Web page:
Sometimes, when walking past old neogothic-styled colleges with turrets, gargoyles and wall-crawling ivy, it is easy to imagine myself an Oxford student two, three, four, or even five hundred years ago. I am therefore startled when a small crowd of Oxford co-eds looking like pre-Photoshoped pages of last week's fashion magazine pass by, and I suddenly remember I am a student at Oxford in 2009.
When I envisioned the appropriate accoutrements for the vintage bicycle-with-wicker-basket I would ride, button-downs, cardigans, and corduroy blazers came to mind (they are called oxford collars and shirts, afterall...). And it's true. That fashion can be found. Especially among the older upper class whose children attend Magadelen (pronounced Mod'len) or Christchurch (more on the English class culture and its presence and impact at and on Oxford in a later post) and some of the young men walking about very tall and properly. (These people do often carry atache cases (otherwise known by us middle-class folk as brief cases) but, I'm afraid, lack the derby-cocked hat that should be found on their head. It always looks like something is missing.)
Yet, for the young and hot-blooded, Oxford-appropriate dress is altogether a different thing. Whereas in the states where it seems like fashion is always tempered by those who don't read, care, or know about it (or subscribe to a different, more classic fashion altogether), the student generation here seems near-ubiquitously to know what's in and what's out. Big, colorful scarves, some type of boyfriend sweater or fitted jacket, mini jean skirt, black leggings or tights, and ballerina flats, eighties-styled boots or Ugs seem almost the female student uniform. Sometimes a gratuitous pair of skinny jeans is thrown into the mix. But rarely does everything match. I don't really follow men's fashion, but there seems much less deviation from the typical jeans, shirt, sweater combos that outlive ever-changing trends.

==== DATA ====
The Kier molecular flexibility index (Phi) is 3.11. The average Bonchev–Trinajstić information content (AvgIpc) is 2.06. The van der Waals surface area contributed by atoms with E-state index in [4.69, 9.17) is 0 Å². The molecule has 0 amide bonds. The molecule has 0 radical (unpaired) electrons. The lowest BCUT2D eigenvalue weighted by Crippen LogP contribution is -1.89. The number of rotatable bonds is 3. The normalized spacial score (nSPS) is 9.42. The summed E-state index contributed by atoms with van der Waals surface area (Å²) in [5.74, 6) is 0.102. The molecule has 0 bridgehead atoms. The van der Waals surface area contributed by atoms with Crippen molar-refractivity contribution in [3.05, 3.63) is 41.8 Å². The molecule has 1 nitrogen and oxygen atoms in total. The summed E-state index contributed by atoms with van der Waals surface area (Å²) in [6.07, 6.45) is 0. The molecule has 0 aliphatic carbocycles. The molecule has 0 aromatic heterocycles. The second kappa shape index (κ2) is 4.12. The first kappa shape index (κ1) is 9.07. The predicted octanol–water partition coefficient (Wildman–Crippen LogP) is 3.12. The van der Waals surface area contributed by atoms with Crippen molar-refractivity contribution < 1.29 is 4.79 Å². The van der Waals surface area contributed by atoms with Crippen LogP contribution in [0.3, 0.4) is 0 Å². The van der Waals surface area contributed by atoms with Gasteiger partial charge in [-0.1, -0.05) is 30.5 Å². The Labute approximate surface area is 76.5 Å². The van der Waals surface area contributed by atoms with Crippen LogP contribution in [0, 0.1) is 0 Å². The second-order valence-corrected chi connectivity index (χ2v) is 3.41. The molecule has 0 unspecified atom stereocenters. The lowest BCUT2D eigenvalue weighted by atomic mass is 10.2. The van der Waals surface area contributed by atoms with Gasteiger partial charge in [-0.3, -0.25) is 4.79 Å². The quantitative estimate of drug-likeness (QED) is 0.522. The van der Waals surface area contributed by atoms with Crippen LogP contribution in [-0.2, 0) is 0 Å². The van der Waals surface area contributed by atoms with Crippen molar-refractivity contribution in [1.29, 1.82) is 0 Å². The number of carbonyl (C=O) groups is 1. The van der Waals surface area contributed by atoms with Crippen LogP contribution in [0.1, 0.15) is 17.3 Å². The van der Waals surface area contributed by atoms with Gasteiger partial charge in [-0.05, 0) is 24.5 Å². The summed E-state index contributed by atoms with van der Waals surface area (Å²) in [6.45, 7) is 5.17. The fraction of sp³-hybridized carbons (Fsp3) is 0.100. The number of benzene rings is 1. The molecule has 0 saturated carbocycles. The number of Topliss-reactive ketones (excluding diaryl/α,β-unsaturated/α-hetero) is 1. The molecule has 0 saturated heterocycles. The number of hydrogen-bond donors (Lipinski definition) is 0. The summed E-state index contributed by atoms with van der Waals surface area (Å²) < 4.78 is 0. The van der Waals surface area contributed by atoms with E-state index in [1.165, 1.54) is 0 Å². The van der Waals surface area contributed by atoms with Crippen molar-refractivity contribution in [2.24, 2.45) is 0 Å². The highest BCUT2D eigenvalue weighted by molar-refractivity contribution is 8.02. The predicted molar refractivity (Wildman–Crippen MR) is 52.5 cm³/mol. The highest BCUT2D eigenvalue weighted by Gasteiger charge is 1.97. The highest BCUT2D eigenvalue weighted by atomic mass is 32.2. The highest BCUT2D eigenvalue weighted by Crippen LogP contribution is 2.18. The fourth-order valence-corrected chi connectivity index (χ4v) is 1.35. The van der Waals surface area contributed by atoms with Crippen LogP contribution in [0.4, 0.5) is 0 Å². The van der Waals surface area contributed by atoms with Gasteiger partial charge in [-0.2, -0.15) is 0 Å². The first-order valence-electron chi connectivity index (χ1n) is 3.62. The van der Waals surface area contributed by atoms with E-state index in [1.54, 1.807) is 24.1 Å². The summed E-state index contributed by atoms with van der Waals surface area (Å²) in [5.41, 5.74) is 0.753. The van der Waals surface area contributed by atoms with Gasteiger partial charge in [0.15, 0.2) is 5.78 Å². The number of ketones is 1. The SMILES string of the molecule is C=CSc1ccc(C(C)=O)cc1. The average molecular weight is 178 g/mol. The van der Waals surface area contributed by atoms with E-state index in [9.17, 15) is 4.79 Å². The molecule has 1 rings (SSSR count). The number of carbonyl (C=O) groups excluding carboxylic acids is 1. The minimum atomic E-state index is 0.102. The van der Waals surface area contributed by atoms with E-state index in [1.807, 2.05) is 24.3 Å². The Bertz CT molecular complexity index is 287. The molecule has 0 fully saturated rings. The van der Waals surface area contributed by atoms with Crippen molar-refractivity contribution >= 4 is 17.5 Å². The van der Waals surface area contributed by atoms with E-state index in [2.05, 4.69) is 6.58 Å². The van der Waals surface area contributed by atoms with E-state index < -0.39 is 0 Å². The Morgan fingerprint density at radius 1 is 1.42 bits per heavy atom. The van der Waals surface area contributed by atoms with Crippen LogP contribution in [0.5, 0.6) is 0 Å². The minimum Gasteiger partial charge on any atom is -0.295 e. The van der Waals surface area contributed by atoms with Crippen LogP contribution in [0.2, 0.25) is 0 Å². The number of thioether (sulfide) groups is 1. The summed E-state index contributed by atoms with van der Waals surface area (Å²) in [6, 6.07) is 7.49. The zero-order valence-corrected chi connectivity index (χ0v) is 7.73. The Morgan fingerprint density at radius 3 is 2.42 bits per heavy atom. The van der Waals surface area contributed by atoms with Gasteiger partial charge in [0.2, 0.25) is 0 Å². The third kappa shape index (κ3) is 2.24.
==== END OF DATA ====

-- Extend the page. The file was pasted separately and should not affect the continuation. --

And then there is academic fashion, or as one author has called it, shabby professional. Oxford academics, on average, are much more highbrow than their American peers in that their sport coats are often wool or cashmere rather than corduroy, but it is clear that their strengths, which are many, lie elsewhere. (In fact, I wonder if fashion sense and intellect are inversely proportional here...) Unless wearing a full suit, like student fashion, academic fashion rarely matches: it is quite in vogue to wear a tweed green-yellow suit, a red-striped shirt, blue pants, and black socks and shoes.
Yet the fashion I admit to loving most is the traditional, gowned academic dress. In this, all members of the university--undergraduates, graduates, and fellows (what us Yanks would call faculty) are equalized. It always matches, and it is always in fashion. But more on this kind of fashion tomorrow...